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Wednesday, May 23, 2012

I know I've got some baggage..

When looking to fit a topcase on my newly acquired FJR1300, the FJRforum was invaluable in discerning whether to go with the Givi 357 full rack, or just use the universal plate adapter. Based on feedback regarding stress to the rear subframe, I decided to go with the perceived strength of the 357 (for more details on this history, search the FJRforum), but was worried a little about looks in replacing the color matched tail rack with a rather industrial looking rack. I've always been a "function over form" person so I wasn't too worried, but couldn't find a lot of photos that revealed to me exactly what I might be in for. So, here's some "before and after" photos so others might benefit:

2007 FJR1300 in stock trim

Stock rack removed, Givi SR357 installed

Givi SR357 with E460 topcase mounted
 The install was really pretty straightforward. Based on comments online about the rack not fitting well and stressing the subframe, I did check the fit of the rack mounting bolts as I went along. It was curious, that when loosly fitted, the rack touched all mounting points squarely with no gaps or binding. But as soon as I started to tighten down the bolts, some gaps and subsequesnt binding appeared. Not a lot, but due to the "dry" fit, more than I expected. After several mounts and unmounts, I couldn't determine why this was happening, and eventually shimmed the rear-most center boss, as well as the two under-seat bolts with a single washer and that solved the stress. After that, everything snugged up fine with no resistance. I blue-locktite'd all bolts for good measure.
The following sequences show stock vs SR357 vs SR357 with topcase mounted from various points of view:

The topcase is my old Givi Monokey e460 Topcase that's been mounted on my Concours for over 12 years. While the case is fully functional and holds a watertight 46 liters of storage, it is more than a little faded and worn from years in the weather. Not wanting to drop another 3 bills on a new case, but also not wanting to put a faded and beat case showing all 12 years of wear on a new-ish machine, I decided to try "Turtle Wax Premium Grade Trim Restorer" on it to see if it would "bring back the black" as it were. Products like Armour-All are pretty nasty stuff and will actually accelerate fading and drying out of rubber and plastics, so I was looking for something different that would help this case look better without drying it out and lending to its demise.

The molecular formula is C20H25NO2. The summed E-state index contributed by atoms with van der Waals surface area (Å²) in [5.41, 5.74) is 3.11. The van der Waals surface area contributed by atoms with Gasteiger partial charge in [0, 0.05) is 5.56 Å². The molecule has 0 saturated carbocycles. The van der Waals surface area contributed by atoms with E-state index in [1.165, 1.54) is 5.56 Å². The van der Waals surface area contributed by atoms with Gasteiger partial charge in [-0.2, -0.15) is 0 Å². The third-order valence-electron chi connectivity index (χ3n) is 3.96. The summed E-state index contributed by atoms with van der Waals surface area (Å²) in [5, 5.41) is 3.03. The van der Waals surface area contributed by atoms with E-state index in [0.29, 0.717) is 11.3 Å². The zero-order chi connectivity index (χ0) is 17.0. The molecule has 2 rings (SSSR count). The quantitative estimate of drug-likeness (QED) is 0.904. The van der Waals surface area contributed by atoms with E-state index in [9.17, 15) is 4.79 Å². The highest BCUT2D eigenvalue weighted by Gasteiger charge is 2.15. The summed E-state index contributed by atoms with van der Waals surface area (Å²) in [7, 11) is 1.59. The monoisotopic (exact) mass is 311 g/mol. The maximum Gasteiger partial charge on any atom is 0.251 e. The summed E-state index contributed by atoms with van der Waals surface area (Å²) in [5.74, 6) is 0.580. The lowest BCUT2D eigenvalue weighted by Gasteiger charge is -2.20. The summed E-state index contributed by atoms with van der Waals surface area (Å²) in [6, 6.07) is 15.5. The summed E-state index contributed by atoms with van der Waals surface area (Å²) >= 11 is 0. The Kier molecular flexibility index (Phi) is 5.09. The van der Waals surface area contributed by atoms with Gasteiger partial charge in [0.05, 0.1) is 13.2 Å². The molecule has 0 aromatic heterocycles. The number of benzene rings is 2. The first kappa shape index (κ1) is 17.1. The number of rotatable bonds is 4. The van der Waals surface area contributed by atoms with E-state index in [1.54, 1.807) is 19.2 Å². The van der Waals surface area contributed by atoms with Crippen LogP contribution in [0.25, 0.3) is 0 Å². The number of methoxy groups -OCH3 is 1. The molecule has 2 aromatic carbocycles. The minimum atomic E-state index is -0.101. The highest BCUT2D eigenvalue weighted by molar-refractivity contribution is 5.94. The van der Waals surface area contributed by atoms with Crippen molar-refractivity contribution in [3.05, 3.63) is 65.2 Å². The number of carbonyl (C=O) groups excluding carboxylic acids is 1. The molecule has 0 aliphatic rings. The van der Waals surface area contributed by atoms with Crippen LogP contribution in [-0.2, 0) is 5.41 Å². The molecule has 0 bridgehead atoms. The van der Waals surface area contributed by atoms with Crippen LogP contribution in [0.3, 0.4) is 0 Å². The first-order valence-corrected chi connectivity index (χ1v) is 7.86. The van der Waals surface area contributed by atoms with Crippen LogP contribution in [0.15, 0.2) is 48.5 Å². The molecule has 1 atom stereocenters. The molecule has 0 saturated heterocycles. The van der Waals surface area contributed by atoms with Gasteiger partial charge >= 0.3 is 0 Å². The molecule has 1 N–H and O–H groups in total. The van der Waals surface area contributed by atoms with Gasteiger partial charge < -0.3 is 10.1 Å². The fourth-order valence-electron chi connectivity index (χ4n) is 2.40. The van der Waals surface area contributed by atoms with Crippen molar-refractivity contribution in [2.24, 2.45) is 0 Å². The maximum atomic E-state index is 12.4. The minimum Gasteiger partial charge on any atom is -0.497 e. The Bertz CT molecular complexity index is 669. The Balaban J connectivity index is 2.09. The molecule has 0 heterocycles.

First impressions - the stuff was easy to apply, its clear and very thick, and buffs out well with a microfiber cloth after its saturated in for a few minutes with none of the slick greasy feel that other silicone products leave. 
I did eventually treat the case three times on the very top as that was very faded, and while no one would mistake it for new, the improvement to the case was dramatic. You can see from the photos above that it appears in pretty good shape.
Sorry I don't have before and after's, but will treat my Concours bags soon and will post those results.

In the future, I also plan to do a side-by-side comparison between the FJR1300, and the bike its replacing, my 2000 Kawasaki Concours C10. Stay tuned...

1 comment:

  1. For some reason I always pictured you with an old school bike like an Indian. I like the looks of this bike. I have never had the urge to own a motorcycle, but Annette has. I told her she should get one with a sidecar. She can drive and Bo and I will ride along in the sidecar.